In film, the world of sound has many heroes. You've got sound designers, foley artists, composers— the list goes on and on. However, there are two positions that are closely related, so much so that they often get lumped together (like at the Oscars), but are uniquely integral to the filmmaking process: sound editors and sound mixers.
In this video essay, Fandor's Jacob T. Swinney explains the many differences between the two post-production artists, including what they are, what they do to, and how their contributions affect a film project. Check it out below:
I'm not the most knowledgeable about the ins and outs of the Sound Department, (I don't think my experience wrangling cables qualifies me for much), so I'll admit, I definitely wasn't 100% clear on the differences between sound editors and sound mixers. In fact, I was asked about the difference during last year's Oscars and had to sit there and fumble through a poorly executed and uninformed response. But Swinney does a great job of explaining it once and for all.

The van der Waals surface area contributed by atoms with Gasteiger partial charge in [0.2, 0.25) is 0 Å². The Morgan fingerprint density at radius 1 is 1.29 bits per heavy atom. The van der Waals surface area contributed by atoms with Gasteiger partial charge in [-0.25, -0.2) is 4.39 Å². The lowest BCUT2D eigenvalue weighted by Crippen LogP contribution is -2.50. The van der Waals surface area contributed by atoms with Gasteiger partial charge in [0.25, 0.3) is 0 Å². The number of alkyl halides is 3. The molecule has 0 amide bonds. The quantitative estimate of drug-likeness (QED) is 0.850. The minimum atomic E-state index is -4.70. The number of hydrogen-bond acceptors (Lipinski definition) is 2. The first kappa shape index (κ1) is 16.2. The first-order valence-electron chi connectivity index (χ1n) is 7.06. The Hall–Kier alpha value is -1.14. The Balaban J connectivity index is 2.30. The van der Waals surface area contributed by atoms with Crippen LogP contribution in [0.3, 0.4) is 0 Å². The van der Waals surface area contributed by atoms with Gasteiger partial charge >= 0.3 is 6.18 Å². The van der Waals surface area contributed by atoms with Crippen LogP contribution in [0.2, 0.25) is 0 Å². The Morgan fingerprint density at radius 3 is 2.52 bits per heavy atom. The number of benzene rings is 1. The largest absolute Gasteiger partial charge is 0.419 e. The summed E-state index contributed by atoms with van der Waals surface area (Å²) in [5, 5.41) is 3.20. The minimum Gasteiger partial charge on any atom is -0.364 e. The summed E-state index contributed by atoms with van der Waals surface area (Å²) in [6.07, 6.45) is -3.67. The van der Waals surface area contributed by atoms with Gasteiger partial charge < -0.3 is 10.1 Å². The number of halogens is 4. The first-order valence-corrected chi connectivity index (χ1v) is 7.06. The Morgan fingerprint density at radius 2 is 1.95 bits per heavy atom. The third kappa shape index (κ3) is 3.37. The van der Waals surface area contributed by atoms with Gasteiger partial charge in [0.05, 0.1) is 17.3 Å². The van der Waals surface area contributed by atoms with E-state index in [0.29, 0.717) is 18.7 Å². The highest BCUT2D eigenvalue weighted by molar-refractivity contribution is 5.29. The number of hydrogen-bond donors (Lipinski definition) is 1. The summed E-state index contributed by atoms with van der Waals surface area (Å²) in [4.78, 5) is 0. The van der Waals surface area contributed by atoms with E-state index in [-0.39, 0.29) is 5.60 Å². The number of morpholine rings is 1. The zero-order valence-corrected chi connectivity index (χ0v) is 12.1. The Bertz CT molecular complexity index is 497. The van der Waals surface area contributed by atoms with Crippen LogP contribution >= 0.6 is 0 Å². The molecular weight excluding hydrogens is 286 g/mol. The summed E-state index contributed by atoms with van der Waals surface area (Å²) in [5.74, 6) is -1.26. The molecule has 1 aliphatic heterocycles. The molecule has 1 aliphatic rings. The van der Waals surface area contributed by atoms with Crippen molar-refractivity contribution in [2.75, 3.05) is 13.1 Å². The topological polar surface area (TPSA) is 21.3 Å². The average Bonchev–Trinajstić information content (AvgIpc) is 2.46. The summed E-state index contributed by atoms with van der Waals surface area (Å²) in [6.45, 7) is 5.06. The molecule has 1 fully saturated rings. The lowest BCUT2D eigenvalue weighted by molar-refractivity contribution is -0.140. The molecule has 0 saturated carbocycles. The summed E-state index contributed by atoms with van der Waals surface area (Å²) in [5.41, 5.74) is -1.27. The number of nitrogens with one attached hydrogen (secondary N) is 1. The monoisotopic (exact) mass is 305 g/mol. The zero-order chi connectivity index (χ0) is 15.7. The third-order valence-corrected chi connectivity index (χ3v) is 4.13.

So, let's break it down right quick and see if we can't dispel some confusion.
- Sound Editing: The actual recording and creation of sounds both on set and off set (foley)
- Sound Mixing: The process of adjusting the levels of all the individual sound layers
Too simplified? I understand. If you want to dig deeper into these aspects of filmmaking, Walter Murch offers a much more thorough explanation of them in these two videos from Academy Originals.
Hopefully, the differences between sound editing and sound mixing are more apparent to you now, so when the Oscars roll around next February, you'll be able to bust out a tasty piece of trivia to impress your family and friends.